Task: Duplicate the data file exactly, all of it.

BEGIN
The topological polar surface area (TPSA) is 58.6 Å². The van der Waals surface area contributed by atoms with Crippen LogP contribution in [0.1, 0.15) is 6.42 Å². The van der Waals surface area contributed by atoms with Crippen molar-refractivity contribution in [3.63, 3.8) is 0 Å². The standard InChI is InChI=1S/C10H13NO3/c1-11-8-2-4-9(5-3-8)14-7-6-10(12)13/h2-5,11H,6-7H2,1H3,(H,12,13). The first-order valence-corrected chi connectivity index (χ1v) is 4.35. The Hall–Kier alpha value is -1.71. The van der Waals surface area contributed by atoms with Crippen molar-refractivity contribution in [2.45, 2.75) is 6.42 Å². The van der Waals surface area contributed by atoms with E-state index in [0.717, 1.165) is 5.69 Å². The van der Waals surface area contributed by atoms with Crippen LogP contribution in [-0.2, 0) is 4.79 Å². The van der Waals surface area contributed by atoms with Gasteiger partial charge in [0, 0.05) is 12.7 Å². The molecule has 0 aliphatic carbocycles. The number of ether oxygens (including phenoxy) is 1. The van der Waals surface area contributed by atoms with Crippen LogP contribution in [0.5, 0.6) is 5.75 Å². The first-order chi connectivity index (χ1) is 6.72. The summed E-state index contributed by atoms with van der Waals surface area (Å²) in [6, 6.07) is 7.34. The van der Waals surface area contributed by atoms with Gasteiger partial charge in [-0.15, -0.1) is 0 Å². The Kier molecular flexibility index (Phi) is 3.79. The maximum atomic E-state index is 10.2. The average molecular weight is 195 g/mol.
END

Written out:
The topological polar surface area (TPSA) is 58.6 Å². The van der Waals surface area contributed by atoms with Crippen LogP contribution in [0.1, 0.15) is 6.42 Å². The van der Waals surface area contributed by atoms with Crippen molar-refractivity contribution in [3.63, 3.8) is 0 Å². The standard InChI is InChI=1S/C10H13NO3/c1-11-8-2-4-9(5-3-8)14-7-6-10(12)13/h2-5,11H,6-7H2,1H3,(H,12,13). The first-order valence-corrected chi connectivity index (χ1v) is 4.35. The Hall–Kier alpha value is -1.71. The van der Waals surface area contributed by atoms with Crippen molar-refractivity contribution in [2.45, 2.75) is 6.42 Å². The van der Waals surface area contributed by atoms with E-state index in [0.717, 1.165) is 5.69 Å². The van der Waals surface area contributed by atoms with Crippen LogP contribution in [-0.2, 0) is 4.79 Å². The van der Waals surface area contributed by atoms with Gasteiger partial charge in [0, 0.05) is 12.7 Å². The molecule has 0 aliphatic carbocycles. The number of ether oxygens (including phenoxy) is 1. The van der Waals surface area contributed by atoms with Crippen LogP contribution in [0.5, 0.6) is 5.75 Å². The first-order chi connectivity index (χ1) is 6.72. The summed E-state index contributed by atoms with van der Waals surface area (Å²) in [6, 6.07) is 7.34. The van der Waals surface area contributed by atoms with Gasteiger partial charge in [-0.15, -0.1) is 0 Å². The Kier molecular flexibility index (Phi) is 3.79. The maximum atomic E-state index is 10.2. The average molecular weight is 195 g/mol.